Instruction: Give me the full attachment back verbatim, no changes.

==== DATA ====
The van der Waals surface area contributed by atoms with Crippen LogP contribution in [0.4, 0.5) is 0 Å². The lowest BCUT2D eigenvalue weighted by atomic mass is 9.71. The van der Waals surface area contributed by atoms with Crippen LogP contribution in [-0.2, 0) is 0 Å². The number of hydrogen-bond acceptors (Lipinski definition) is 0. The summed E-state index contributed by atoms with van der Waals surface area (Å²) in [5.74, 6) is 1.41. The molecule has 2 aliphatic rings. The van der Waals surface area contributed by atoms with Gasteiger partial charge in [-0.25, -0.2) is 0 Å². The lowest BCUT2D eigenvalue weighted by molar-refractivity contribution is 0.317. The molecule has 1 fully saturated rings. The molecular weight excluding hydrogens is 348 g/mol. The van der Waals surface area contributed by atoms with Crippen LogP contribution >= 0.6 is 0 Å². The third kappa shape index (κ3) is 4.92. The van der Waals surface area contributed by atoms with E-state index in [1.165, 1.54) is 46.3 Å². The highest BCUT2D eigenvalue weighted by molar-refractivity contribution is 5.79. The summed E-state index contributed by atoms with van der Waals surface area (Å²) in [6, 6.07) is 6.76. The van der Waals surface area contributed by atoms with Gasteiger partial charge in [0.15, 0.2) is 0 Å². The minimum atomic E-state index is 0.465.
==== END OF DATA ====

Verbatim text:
The van der Waals surface area contributed by atoms with Crippen LogP contribution in [0.4, 0.5) is 0 Å². The lowest BCUT2D eigenvalue weighted by atomic mass is 9.71. The van der Waals surface area contributed by atoms with Crippen LogP contribution in [-0.2, 0) is 0 Å². The number of hydrogen-bond acceptors (Lipinski definition) is 0. The summed E-state index contributed by atoms with van der Waals surface area (Å²) in [5.74, 6) is 1.41. The molecule has 2 aliphatic rings. The van der Waals surface area contributed by atoms with Gasteiger partial charge in [-0.25, -0.2) is 0 Å². The lowest BCUT2D eigenvalue weighted by molar-refractivity contribution is 0.317. The molecule has 1 fully saturated rings. The molecular weight excluding hydrogens is 348 g/mol. The van der Waals surface area contributed by atoms with Crippen LogP contribution >= 0.6 is 0 Å². The third kappa shape index (κ3) is 4.92. The van der Waals surface area contributed by atoms with E-state index in [1.165, 1.54) is 46.3 Å². The highest BCUT2D eigenvalue weighted by molar-refractivity contribution is 5.79. The summed E-state index contributed by atoms with van der Waals surface area (Å²) in [6, 6.07) is 6.76. The van der Waals surface area contributed by atoms with Gasteiger partial charge in [0.15, 0.2) is 0 Å². The minimum atomic E-state index is 0.465.